Recipe: Restaurant-Style Mexican Rice

Recipe: Restaurant-Style Mexican Rice

Nealey Dozier
Aug 1, 2017
(Image credit: Nealey Dozier)

If you've ever attempted your favorite Mexican restaurant's rice at home and failed, raise your hand. Well, you can put it down now, because this one is my all-time family favorite and I think it will become yours, too. To be honest, I like it so much better than the rice usually served when I dine out.

Restaurant-Style Mexican Rice: Watch the Video

Whenever I go to Mexican or Tex-Mex restaurants, I always find myself dumping salsa and queso over my rice to make it more delicious. I've always thought it had potential, though, and over the years I've tested countless different recipes in my quest to master it at home.

The funny thing is that I'm actually not a rice-lover at all, which probably explains why I like Mexican rice — because you're supposed to add a bunch of stuff to make it better! The best kind of Mexican rice, to me at least, is infused with a complex tomato flavor and each grain has just the right amount of bite; no mush, please! (Cheese dip optional but not required.)

(Image credit: Nealey Dozier)

A few years ago I finally found a recipe that came close to what I was looking for. It came from one of those generic crowd-sourced websites, but despite my doubts it actually proved to be a keeper. Well, a keeper that needed some work. (Once a recipe developer, always a recipe developer.) But now that I had a solid base to play with, I could tweak and adapt it to my personal tastes, and eventually I came up with a streamlined version I think is pretty close to perfect.

The key to this recipe is to sauté the rice in sizzling oil until toasted and golden brown. This helps the grains keep some of their texture after they are cooked. Next, the rice simmers in a puree of tomatoes, onions, and chicken stock to really absorb all of those delicious additional flavors. A handful of cilantro, a few big squeezes of lime, and a light fluff with a fork guarantees the best rice ever, every single time.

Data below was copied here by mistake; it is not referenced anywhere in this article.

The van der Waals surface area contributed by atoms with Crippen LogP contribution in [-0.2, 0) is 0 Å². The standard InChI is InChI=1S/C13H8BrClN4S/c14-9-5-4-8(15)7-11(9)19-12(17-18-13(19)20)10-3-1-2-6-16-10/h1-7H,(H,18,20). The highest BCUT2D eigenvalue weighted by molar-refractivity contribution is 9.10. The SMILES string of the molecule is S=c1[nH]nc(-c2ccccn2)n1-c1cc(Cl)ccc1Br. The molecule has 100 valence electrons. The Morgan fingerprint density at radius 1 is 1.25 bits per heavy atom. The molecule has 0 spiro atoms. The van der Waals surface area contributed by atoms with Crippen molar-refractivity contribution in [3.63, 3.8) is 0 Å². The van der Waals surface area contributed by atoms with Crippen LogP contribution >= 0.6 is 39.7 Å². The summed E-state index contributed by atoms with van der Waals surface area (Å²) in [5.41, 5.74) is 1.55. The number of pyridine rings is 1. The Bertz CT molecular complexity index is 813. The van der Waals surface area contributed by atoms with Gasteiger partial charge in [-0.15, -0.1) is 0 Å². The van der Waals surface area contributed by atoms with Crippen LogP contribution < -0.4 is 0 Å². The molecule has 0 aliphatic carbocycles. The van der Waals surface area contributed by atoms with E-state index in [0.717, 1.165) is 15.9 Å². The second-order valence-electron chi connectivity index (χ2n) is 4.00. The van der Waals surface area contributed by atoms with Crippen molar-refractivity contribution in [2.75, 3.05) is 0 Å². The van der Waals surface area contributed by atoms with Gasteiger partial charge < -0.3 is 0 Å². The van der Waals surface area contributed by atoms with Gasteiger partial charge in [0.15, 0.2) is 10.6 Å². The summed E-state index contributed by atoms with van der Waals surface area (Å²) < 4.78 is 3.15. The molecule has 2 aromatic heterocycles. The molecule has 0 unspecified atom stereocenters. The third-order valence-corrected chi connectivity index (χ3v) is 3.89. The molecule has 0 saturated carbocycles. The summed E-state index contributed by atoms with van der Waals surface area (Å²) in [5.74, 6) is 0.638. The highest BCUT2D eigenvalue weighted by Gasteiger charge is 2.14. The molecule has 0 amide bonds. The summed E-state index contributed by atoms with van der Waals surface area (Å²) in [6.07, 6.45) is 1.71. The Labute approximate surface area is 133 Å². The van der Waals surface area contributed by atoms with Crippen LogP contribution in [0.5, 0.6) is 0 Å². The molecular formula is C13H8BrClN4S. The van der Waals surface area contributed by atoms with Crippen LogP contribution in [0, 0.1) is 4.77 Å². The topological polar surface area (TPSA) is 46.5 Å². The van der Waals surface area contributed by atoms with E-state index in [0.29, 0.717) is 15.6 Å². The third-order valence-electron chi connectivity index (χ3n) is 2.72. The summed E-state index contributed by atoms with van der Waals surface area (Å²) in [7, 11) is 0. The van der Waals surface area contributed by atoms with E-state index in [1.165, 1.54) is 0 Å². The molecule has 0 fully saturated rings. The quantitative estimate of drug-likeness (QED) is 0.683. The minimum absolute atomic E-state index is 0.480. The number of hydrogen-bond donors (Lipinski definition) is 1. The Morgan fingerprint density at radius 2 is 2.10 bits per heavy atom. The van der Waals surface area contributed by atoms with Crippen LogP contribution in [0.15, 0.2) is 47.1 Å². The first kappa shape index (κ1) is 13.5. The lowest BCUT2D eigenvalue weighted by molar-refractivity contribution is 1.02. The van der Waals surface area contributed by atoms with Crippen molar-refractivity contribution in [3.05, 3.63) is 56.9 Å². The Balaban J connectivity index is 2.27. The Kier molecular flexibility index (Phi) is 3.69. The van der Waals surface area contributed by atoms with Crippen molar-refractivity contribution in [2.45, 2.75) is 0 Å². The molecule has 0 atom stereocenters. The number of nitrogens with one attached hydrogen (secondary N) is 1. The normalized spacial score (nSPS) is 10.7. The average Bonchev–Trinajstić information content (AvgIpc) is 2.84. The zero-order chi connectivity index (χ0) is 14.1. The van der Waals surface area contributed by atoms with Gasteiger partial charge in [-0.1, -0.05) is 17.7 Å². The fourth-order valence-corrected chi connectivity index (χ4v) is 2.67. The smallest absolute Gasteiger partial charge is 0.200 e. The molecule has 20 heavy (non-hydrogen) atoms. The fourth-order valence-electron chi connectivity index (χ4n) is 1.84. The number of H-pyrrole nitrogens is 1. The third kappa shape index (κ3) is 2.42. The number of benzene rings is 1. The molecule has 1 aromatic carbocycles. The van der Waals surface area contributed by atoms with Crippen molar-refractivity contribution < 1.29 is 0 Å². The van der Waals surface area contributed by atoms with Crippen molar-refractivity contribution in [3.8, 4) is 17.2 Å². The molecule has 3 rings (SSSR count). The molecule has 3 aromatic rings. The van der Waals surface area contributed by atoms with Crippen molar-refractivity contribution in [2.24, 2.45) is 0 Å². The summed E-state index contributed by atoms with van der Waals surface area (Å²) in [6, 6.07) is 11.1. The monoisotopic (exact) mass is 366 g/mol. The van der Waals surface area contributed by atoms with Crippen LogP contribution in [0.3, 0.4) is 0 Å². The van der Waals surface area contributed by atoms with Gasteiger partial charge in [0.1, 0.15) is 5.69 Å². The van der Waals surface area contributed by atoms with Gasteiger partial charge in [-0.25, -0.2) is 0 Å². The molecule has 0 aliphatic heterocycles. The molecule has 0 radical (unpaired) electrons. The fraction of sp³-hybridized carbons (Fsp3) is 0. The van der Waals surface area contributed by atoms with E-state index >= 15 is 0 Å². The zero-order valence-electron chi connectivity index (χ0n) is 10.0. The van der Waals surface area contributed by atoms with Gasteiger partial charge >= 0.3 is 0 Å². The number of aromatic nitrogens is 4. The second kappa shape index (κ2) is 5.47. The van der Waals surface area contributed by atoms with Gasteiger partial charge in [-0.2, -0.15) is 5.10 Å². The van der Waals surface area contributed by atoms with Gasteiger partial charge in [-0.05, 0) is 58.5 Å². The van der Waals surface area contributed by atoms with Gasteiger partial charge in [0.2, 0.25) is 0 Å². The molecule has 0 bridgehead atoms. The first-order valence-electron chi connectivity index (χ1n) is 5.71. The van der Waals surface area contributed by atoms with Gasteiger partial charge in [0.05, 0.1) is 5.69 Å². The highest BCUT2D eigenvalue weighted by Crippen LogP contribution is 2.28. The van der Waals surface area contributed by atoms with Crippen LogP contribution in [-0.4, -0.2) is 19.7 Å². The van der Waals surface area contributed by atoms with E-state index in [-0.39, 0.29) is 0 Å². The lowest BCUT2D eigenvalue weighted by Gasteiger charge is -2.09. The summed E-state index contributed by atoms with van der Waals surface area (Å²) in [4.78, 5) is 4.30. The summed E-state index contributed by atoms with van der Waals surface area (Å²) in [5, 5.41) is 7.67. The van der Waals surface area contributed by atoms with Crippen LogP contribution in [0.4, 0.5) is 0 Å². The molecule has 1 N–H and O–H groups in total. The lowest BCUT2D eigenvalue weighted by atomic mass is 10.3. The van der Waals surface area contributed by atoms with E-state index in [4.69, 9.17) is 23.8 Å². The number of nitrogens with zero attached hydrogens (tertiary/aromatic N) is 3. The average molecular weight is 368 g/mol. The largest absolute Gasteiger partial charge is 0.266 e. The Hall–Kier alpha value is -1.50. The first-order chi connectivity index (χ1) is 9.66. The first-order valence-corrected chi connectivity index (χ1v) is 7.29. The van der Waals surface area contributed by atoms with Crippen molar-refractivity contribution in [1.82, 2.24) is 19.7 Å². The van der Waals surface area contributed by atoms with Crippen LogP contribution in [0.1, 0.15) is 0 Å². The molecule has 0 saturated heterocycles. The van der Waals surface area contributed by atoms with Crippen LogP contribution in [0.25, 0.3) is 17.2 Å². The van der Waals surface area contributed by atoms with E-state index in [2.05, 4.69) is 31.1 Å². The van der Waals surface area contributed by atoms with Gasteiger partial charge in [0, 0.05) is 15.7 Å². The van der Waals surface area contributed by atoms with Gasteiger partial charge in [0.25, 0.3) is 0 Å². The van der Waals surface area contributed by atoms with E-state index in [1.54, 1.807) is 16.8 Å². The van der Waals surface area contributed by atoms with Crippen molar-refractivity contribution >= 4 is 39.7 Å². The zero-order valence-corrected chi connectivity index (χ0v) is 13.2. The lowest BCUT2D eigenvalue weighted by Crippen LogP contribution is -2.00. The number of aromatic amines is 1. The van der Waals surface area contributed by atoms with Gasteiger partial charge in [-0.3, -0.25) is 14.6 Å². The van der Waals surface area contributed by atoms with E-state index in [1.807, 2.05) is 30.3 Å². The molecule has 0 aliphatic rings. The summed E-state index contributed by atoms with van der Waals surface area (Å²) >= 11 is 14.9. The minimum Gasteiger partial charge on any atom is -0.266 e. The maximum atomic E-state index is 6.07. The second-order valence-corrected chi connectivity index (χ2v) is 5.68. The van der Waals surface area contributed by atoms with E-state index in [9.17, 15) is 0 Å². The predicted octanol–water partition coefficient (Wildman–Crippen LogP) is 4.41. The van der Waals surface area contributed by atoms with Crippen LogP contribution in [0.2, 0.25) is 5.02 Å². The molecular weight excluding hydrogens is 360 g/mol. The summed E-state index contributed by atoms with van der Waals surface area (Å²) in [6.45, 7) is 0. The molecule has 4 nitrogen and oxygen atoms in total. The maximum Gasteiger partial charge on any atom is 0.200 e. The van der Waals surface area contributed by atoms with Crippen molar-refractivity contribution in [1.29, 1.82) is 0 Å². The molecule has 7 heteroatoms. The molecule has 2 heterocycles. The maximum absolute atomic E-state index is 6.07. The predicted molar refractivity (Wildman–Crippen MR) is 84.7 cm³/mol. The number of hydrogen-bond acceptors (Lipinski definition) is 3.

Now I can't say if this recipe is anything close to authentic (probably not), but I do know that it's damn good. I suggest playing around with it to make it your own. I love the loaded tomato flavor, but you can reduce the amount of tomatoes and sub in more stock if you want a slightly mellower taste. If you like lots of heat, go big on the fresh chiles, but whatever you do don't skip the cilantro — I think it's a must. (And if you need something to serve with your new favorite rice, I highly recommend a batch of Delta Hot Tamales!)

(Image credit: Nealey Dozier)

Restaurant-Style Mexican Rice

Serves 6 to 8

  • 1 (28-ounce) can

    whole peeled tomatoes

  • 1

    medium onion, peeled and roughly chopped

  • 2 cups

    chicken stock

  • 1 1/ 2 teaspoons

    kosher salt

  • 1/2 teaspoon

    ground cumin

  • 1/3 cup

    neutral cooking oil, such as canola or safflower (or rendered lard)

  • 2 cups

    long-grain white rice

  • 1-2

    chile peppers, such as jalapeño or serrano, seeded and minced

  • 4 to 5

    garlic cloves, pressed

  • 1/4 cup

    finely chopped cilantro

  • Juice from 2 limes, plus additional wedges for serving

Place the tomatoes and onion in a blender or food processor and puree until smooth. Transfer 2 cups of the tomato mixture to a medium saucepan. Stir in the chicken stock, salt, and cumin and bring liquid to a boil over medium heat. (Reserve excess for another use, like Tomato Sauce.)

Meanwhile, heat the oil in a heavy Dutch oven over medium to medium-high heat. When the oil is sizzling, add the rice and sauté, stirring frequently until lightly toasted and golden, 8 to 10 minutes. Add the jalapeños and cook until they have softened, about 2 minutes, lowering the heat if necessary. Add garlic and cook for an additional 30 seconds.

Pour the boiling tomato mixture over the rice and stir to combine. Turn heat to low and cook, covered, until liquid has evaporated and rice is done, about 15 minutes. Remove from heat and gently stir the rice. Re-cover the pot and allow to rest undisturbed for an additional 10 minutes. Add cilantro and lime juice; fluff gently with a fork. Taste and adjust seasoning if desired. Serve with additional lime wedges.

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